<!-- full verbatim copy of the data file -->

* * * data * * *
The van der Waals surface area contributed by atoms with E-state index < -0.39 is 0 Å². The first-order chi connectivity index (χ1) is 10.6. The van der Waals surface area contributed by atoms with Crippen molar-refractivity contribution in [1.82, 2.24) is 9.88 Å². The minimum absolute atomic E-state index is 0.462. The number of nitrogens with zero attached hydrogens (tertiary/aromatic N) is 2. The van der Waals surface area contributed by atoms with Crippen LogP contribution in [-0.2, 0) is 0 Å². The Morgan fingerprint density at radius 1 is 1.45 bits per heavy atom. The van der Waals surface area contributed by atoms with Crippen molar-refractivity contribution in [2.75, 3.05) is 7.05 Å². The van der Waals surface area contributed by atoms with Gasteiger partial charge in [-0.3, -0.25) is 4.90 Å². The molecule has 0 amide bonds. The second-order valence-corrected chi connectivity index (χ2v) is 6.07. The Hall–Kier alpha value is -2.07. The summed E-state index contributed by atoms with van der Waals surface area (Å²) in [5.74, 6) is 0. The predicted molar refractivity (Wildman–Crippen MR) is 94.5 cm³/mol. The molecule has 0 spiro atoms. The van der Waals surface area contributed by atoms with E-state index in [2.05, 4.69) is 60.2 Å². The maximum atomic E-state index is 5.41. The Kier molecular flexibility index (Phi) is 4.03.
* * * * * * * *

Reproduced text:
The van der Waals surface area contributed by atoms with E-state index < -0.39 is 0 Å². The first-order chi connectivity index (χ1) is 10.6. The van der Waals surface area contributed by atoms with Crippen molar-refractivity contribution in [1.82, 2.24) is 9.88 Å². The minimum absolute atomic E-state index is 0.462. The number of nitrogens with zero attached hydrogens (tertiary/aromatic N) is 2. The van der Waals surface area contributed by atoms with Crippen LogP contribution in [-0.2, 0) is 0 Å². The Morgan fingerprint density at radius 1 is 1.45 bits per heavy atom. The van der Waals surface area contributed by atoms with Crippen molar-refractivity contribution in [2.75, 3.05) is 7.05 Å². The van der Waals surface area contributed by atoms with Gasteiger partial charge in [-0.3, -0.25) is 4.90 Å². The molecule has 0 amide bonds. The second-order valence-corrected chi connectivity index (χ2v) is 6.07. The Hall–Kier alpha value is -2.07. The summed E-state index contributed by atoms with van der Waals surface area (Å²) in [5.74, 6) is 0. The predicted molar refractivity (Wildman–Crippen MR) is 94.5 cm³/mol. The molecule has 0 spiro atoms. The van der Waals surface area contributed by atoms with E-state index in [2.05, 4.69) is 60.2 Å². The maximum atomic E-state index is 5.41. The Kier molecular flexibility index (Phi) is 4.03.